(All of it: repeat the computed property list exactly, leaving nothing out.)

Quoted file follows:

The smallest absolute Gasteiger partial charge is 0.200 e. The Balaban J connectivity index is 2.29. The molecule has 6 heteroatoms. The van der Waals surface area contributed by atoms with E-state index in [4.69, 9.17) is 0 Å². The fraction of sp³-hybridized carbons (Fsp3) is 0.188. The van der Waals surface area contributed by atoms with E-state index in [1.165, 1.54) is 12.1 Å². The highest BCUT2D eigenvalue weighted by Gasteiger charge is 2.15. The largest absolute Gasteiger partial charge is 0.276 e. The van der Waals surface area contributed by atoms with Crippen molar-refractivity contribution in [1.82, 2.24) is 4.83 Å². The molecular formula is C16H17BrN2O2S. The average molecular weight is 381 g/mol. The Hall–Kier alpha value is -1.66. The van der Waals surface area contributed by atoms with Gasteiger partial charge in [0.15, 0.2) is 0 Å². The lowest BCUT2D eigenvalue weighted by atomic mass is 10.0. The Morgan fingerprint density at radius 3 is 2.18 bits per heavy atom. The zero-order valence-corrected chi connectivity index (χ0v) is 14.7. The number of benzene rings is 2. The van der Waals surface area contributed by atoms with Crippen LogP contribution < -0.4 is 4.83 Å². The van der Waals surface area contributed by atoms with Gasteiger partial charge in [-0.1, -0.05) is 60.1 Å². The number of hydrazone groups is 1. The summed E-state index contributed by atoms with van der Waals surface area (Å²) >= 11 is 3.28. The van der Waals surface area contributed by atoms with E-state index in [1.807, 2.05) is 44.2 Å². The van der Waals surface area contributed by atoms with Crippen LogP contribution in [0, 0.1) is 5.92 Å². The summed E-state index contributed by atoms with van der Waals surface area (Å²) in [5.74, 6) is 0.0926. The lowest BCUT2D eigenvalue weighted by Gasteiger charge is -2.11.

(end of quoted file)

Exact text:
The smallest absolute Gasteiger partial charge is 0.200 e. The Balaban J connectivity index is 2.29. The molecule has 6 heteroatoms. The van der Waals surface area contributed by atoms with E-state index in [4.69, 9.17) is 0 Å². The fraction of sp³-hybridized carbons (Fsp3) is 0.188. The van der Waals surface area contributed by atoms with E-state index in [1.165, 1.54) is 12.1 Å². The highest BCUT2D eigenvalue weighted by Gasteiger charge is 2.15. The largest absolute Gasteiger partial charge is 0.276 e. The van der Waals surface area contributed by atoms with Crippen molar-refractivity contribution in [1.82, 2.24) is 4.83 Å². The molecular formula is C16H17BrN2O2S. The average molecular weight is 381 g/mol. The Hall–Kier alpha value is -1.66. The van der Waals surface area contributed by atoms with Gasteiger partial charge in [0.15, 0.2) is 0 Å². The lowest BCUT2D eigenvalue weighted by atomic mass is 10.0. The Morgan fingerprint density at radius 3 is 2.18 bits per heavy atom. The zero-order valence-corrected chi connectivity index (χ0v) is 14.7. The number of benzene rings is 2. The van der Waals surface area contributed by atoms with Crippen LogP contribution < -0.4 is 4.83 Å². The van der Waals surface area contributed by atoms with Gasteiger partial charge in [-0.1, -0.05) is 60.1 Å². The number of hydrazone groups is 1. The summed E-state index contributed by atoms with van der Waals surface area (Å²) >= 11 is 3.28. The van der Waals surface area contributed by atoms with E-state index in [1.807, 2.05) is 44.2 Å². The van der Waals surface area contributed by atoms with Crippen LogP contribution in [0, 0.1) is 5.92 Å². The summed E-state index contributed by atoms with van der Waals surface area (Å²) in [5.74, 6) is 0.0926. The lowest BCUT2D eigenvalue weighted by Gasteiger charge is -2.11.